Neural Stem Cells enable development of a SM-RTC drug for treating neurodegenerative diseases
To date, there is no treatment for most genetic disorders. We are developing chemicals with drug-like properties that we think will be useful for treating genetic diseases that carry a certain type of mistake in the DNA called a ‘nonsense mutation’. Approximately one-third of inherited diseases are caused by nonsense mutations. Approximately 1800 inherited diseases have been defined to date [http://www.rarediseases.org]. We call these potential drugs ‘small molecule readthrough compounds (SM-RTCs)’. We are especially interested in ‘small molecules’ because we are dedicated to finding a treatment for ataxia-telangiectasia (A-T), a progressive neurodegenerative disease that first appears in early childhood and involves deterioration of the brain. In order for drugs to arrive in the brain, they must cross a complex filter known as the ‘blood-brain barrier’. To do this, they must also be ‘small molecules’. Thus, this Disease Team Award will use A-T as a model but it is also a model for other neurodegenerative diseases, such as Parkinson and Alzheimer disease. In addition to meeting the stringent FDA (Food and Drug Administration) requirements, we will use neural stem cells to test the effectiveness and safety of these SM-RTCs, something that has only recently become feasible through new CIRM-funded technologies and new understanding of how stem cells differentiate into more mature cells. We will then apply for IND (Investigational New Drug) permission to do a clinical trial on our most promising SM-RTC in A-T children. These studies will also provide new insights into the number of different types of mature neuronal cells that exist, those that depend on the A-T protein, and which ones deteriorate in which neurodegenerative diseases. We will use our SM-RTC to rescue some of these neuronal populations. The A-T Disease Team will combine the talents of multi-disciplinary experts in stem cell biology, medicinal chemistry, pharmacology, toxicology, immunology, and drug development. The project will take four years to complete. Once demonstrated safe and effective for A-T, the SM-RTC drug can be tested for treating other genetic diseases with nonsense mutations, such as muscular dystrophy and cystic fibrosis. The principles learned may apply to other neurodegenerative diseases as well. Without CIRM funding, no pharmaceutical company would attempt to develop a drug for a disease as rare as A-T (1 in 40,000); there would simply not be a large enough market for selling the new drug. Thus, CIRM funds provide a unique opportunity for orphan drug development.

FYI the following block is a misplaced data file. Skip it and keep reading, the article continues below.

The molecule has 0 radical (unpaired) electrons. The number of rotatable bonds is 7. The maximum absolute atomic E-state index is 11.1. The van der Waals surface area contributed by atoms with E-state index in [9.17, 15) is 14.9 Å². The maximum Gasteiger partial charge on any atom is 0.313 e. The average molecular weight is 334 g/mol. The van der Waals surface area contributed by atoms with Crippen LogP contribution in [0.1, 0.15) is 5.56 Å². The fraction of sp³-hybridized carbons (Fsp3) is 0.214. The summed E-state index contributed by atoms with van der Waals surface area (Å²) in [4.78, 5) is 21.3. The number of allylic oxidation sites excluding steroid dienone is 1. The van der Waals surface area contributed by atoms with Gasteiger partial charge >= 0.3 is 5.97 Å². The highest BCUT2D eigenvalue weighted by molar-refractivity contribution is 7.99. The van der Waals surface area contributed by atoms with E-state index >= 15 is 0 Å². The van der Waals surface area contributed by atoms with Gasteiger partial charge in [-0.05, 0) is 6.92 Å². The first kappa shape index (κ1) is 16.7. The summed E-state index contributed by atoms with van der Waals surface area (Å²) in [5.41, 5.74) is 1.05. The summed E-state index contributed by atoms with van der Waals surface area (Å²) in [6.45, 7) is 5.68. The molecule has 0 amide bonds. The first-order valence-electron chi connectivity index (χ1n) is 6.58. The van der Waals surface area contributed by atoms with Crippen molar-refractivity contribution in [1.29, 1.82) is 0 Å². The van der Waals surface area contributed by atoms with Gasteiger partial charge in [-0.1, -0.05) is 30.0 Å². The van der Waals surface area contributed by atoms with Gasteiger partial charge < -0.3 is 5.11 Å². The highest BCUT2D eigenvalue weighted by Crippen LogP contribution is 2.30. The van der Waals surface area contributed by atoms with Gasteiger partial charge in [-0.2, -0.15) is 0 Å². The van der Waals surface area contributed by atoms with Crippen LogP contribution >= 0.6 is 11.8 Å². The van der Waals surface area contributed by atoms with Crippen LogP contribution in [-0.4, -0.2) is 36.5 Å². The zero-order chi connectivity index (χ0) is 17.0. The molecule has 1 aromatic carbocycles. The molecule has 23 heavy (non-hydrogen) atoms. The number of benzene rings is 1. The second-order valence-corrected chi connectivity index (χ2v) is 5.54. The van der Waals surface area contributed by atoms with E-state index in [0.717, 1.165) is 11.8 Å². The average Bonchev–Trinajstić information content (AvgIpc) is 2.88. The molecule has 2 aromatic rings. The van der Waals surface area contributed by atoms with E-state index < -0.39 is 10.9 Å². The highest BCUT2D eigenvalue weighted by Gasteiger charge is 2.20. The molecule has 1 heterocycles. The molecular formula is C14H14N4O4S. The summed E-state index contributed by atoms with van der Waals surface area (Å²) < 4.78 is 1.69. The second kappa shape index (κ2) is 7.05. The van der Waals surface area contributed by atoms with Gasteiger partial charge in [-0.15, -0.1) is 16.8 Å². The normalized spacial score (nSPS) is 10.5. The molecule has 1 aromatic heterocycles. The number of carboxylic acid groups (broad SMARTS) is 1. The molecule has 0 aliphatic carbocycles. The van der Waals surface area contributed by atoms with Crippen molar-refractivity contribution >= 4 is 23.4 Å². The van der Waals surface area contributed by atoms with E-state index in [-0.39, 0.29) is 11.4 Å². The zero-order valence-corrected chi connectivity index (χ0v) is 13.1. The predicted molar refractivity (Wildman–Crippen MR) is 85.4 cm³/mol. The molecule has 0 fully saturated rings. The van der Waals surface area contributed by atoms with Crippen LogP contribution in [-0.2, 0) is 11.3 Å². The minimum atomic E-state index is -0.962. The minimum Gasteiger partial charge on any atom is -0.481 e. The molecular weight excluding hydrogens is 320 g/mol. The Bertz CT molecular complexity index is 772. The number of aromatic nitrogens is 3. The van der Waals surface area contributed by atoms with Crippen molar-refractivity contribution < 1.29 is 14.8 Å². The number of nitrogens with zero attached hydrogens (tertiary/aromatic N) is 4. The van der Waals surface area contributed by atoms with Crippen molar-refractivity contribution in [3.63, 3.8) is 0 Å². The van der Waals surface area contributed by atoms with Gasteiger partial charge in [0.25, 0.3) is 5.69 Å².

This project seeks to develop an oral medication that could be used to treat genetic diseases carrying a nonsense mutation. Nonsense mutations account for roughly one-third of all genetic mutations. To date, approximately 1800 genetic diseases have been identified, encompassing about 500,000 patients in the US. Our drug was discovered by high throughput screening of small molecule chemical libraries, performed entirely at our institute during the past seven years. This class of drugs ‘tricks’ ribosomes into reading through stop codons instead of halting the translation of RNA, hence the name Small Molecule Readthough Compounds (SM-RTCs). We use ataxia-telangiectasia (A-T) as our testing disease model, in part because we have a unique library of >500 cell lines from A-T patients carrying different mutations in the causative ATM gene. A-T is a rare (1 in 40,000) inherited disease characterized by a childhood-onset and progressive neurodegenerative disease, immune deficiency, sensitivity to ionizing radiation, and a high propensity for developing cancer. Patients often die before reaching adulthood. There is no treatment for this fatal disease. Carrier mothers with nonsense mutations (1 in 600) are at a 5-fold increased risk of developing breast cancer. If our drug proves safe and effective for inducing the missing ATM protein, not only would A-T children benefit, but the mothers carrying a nonsense mutation in the ATM gene would also be candidates for prophylactic therapy with our SM-RTC. This same principle should apply to breast cancer patients with nonsense mutations in the BRCA1 gene. Our drug also shows restorative activity in a mouse model of muscular dystrophy and in cells derived from patients with epidermolysis bullosum. Thus, large numbers of genetic patients in the US could benefit from the successful development of this drug. This development will utilize California hospitals and clinics, consultants and other experts. New products will stimulate new biotech investment and tax revenues for California. Human suffering and health care costs will be lowered. Any Intellectual Property generated by this project will be regulated under the guidance of CIRM for the benefit of the state of California.